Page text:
Get the Swedish country Look With Chalk Paint

grey and white kitten sitting on blue green neoclassical table

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Swedish Country Style Color Palette

If you love the Swedish Country / Gustavian style, one of the best ways to get it is to use typical Swedish paint colors on your furniture. In this video I give a little background on how the Gustavian style developed from the 18th century French Neoclassical Style King Gustav III of Sweden fell in love with at the court of King Louis XVI of France.

It’s pretty easy to find second hand furniture at thrift shops and yard sales with Neoclassical shapes like fluted legs that is just waiting for the right paint job to transform into Gustavian furniture . I’ll show you a Gustavian Swedish paint palette from Annie Sloan Chalk Paint to use to get the Gustavian / Swedish Country look with paint color by transforming an old, beat-up table into a cheerful, light-catching Swedish antique with ASCP Duck Egg Blue and Paris Grey. Other ASCP paint colors for a Gustavian/Swedish Country palette look include: Aubusson Blue, Svenska Blue, Swedish Pink, Old White, Pure, Original, Arles, Chicago Grey, Antibes, French Linen, and Chateau Grey.

Check out my YouTube video, linked right below here, for a brief history of the Gustavian Style and a guide for getting the look with chalk paint.

If you don’t want to watch the video, the transcript follows right here below.

Transcript

Hey this is Kathleen from oldworldfarmhouse.com and today I’m going to show you how to get a Swedish Gustavian, Swedish Country, Scandi country look with chalk paint. So let’s get started.

What is the Swedish/Gustavian Look?

The Swedish look, if you’re not familiar with it, or the Gustavian Style,
what does that mean exactly. So King Gustav III of Sweden, he was king in like seven, in the 1770s kind of when we were having a revolution here and he went over to France and visited Louis XVI over at Versailles and he just fell in love with that French neoclassical style and when he went back home he wanted the same kind of furniture and the same kind of look. But he didn’t have as much cash as the French so he didn’t gild everything the way they did.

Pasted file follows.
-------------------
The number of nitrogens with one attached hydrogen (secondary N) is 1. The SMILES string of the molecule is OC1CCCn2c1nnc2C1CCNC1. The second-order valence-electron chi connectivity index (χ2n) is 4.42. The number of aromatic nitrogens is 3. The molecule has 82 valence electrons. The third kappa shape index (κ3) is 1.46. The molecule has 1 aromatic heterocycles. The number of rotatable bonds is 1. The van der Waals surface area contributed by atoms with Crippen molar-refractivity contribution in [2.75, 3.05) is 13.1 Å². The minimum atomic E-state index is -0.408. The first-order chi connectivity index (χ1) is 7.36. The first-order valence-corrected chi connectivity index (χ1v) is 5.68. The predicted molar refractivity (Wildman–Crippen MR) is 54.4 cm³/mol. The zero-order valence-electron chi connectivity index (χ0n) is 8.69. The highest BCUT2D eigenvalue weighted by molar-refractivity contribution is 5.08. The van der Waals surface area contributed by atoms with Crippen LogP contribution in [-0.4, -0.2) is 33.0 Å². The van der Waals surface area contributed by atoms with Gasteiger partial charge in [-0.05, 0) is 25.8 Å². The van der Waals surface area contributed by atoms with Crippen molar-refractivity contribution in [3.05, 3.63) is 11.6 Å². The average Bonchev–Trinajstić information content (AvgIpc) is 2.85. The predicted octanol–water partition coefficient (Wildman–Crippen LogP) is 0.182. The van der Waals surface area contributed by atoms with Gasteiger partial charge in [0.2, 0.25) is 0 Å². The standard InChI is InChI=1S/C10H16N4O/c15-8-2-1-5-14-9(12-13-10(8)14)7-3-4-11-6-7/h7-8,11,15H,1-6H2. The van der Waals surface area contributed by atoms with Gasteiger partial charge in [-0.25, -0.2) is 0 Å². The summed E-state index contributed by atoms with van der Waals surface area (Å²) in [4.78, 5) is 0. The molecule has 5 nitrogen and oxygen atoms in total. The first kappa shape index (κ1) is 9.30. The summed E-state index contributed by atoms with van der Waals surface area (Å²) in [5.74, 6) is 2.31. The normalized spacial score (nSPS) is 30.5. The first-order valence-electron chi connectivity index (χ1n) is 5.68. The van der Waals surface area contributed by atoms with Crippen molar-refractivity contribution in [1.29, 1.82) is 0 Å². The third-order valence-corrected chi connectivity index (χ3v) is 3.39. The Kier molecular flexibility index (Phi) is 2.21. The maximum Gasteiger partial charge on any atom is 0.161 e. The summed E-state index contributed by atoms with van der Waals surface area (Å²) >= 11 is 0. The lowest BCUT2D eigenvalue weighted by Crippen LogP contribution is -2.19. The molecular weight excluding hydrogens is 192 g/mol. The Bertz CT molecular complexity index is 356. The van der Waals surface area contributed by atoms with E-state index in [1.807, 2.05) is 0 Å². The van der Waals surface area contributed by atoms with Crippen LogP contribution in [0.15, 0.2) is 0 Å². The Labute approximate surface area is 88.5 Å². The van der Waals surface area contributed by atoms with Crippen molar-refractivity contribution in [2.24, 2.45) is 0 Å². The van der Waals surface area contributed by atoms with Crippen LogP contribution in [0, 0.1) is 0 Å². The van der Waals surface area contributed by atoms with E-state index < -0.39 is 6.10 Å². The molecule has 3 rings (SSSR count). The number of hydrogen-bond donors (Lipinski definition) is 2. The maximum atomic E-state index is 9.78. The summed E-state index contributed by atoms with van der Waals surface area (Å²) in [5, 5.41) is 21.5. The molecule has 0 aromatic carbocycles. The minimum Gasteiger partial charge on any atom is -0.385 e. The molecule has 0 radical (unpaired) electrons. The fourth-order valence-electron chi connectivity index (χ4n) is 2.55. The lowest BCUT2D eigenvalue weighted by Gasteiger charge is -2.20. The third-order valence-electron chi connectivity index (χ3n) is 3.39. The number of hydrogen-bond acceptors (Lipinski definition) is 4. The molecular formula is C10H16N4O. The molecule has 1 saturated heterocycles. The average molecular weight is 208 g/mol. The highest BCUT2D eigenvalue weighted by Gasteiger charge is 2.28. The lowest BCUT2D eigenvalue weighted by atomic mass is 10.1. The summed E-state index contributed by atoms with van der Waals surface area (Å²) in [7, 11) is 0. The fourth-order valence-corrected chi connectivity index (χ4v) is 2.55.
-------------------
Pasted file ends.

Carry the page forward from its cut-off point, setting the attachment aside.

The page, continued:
oil portrait of King Gustav the Third of Sweden
King Gustav III of Sweden

Um, they ended up using a lot of paint and in Sweden, they used a lot of light colored paint because it’s so dark there for so much of the year that a lot of their interior decorating is is designed to catch as much light as possible. And um, so that was how they refined that French neoclassical style. Lighter colors, and more paint and less gilding, um some even cleaner and more paired back lines.

light green wall cream doors bare wood floors yellow chair
Per Oof Forsberg, Stromsholm Castle


And also um when it got out into you know wider circulation in Sweden, not these fancy, uh fabrics as much as like, a simple check. And so, putting like a checked homespun fabric style, something like this, with um a gilded or painted chair sort of, it gives the Swedish country style or Gustavian style, uh, this high / low look which really fits so well with how we like to decorate today, how we live.

green gingham upholstered chairs, blue tiled stove, pink flower wallpaper
Ellgaard Holger, Parade Bedchamber, Svindersvik

Get Furniture with the Right Shape

So I had this old set, it was actually my great-grandmother’s. The shape – if you can find furniture, old furniture that, you know, obviously this is really beat up. I do not want to refinish it. It’s got all kinds of water stains and marks, and the veneer is chipping in spots, but the shape is great. It’s got this neoclassical shape.

What does Neoclassical Style Mean?

They would make the legs like this to imitate, you know, the Grecian columns. What is the neoclassical style? The neoclassical style got started in France and then spread out. It was because
they had discovered Pompeii and then other place in Italy, um, buried under that volcanic ash and so the world just went -people just went crazy, and they wanted to imitate everything that they saw,